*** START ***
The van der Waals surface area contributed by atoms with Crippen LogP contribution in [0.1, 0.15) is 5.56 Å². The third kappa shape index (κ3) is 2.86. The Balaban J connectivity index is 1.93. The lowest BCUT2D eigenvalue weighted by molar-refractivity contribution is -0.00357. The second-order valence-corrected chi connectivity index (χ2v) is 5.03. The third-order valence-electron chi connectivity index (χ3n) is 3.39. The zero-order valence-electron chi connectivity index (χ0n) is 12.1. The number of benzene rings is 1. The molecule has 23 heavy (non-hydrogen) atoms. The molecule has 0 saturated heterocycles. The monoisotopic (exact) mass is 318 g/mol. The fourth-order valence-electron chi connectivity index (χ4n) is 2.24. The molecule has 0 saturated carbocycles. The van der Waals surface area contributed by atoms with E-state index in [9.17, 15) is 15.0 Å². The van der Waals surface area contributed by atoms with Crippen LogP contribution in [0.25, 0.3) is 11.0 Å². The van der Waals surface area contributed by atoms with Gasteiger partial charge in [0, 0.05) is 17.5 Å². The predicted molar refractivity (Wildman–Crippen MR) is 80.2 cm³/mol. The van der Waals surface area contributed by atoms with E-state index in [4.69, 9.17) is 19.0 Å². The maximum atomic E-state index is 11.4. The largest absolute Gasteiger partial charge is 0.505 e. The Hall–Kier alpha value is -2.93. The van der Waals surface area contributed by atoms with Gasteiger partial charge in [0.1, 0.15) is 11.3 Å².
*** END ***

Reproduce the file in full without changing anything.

The van der Waals surface area contributed by atoms with Crippen LogP contribution in [0.1, 0.15) is 5.56 Å². The third kappa shape index (κ3) is 2.86. The Balaban J connectivity index is 1.93. The lowest BCUT2D eigenvalue weighted by molar-refractivity contribution is -0.00357. The second-order valence-corrected chi connectivity index (χ2v) is 5.03. The third-order valence-electron chi connectivity index (χ3n) is 3.39. The zero-order valence-electron chi connectivity index (χ0n) is 12.1. The number of benzene rings is 1. The molecule has 23 heavy (non-hydrogen) atoms. The molecule has 0 saturated heterocycles. The monoisotopic (exact) mass is 318 g/mol. The fourth-order valence-electron chi connectivity index (χ4n) is 2.24. The molecule has 0 saturated carbocycles. The van der Waals surface area contributed by atoms with E-state index in [9.17, 15) is 15.0 Å². The van der Waals surface area contributed by atoms with Crippen LogP contribution in [0.25, 0.3) is 11.0 Å². The van der Waals surface area contributed by atoms with Gasteiger partial charge in [0, 0.05) is 17.5 Å². The predicted molar refractivity (Wildman–Crippen MR) is 80.2 cm³/mol. The van der Waals surface area contributed by atoms with E-state index in [4.69, 9.17) is 19.0 Å². The maximum atomic E-state index is 11.4. The largest absolute Gasteiger partial charge is 0.505 e. The Hall–Kier alpha value is -2.93. The van der Waals surface area contributed by atoms with Gasteiger partial charge in [0.1, 0.15) is 11.3 Å².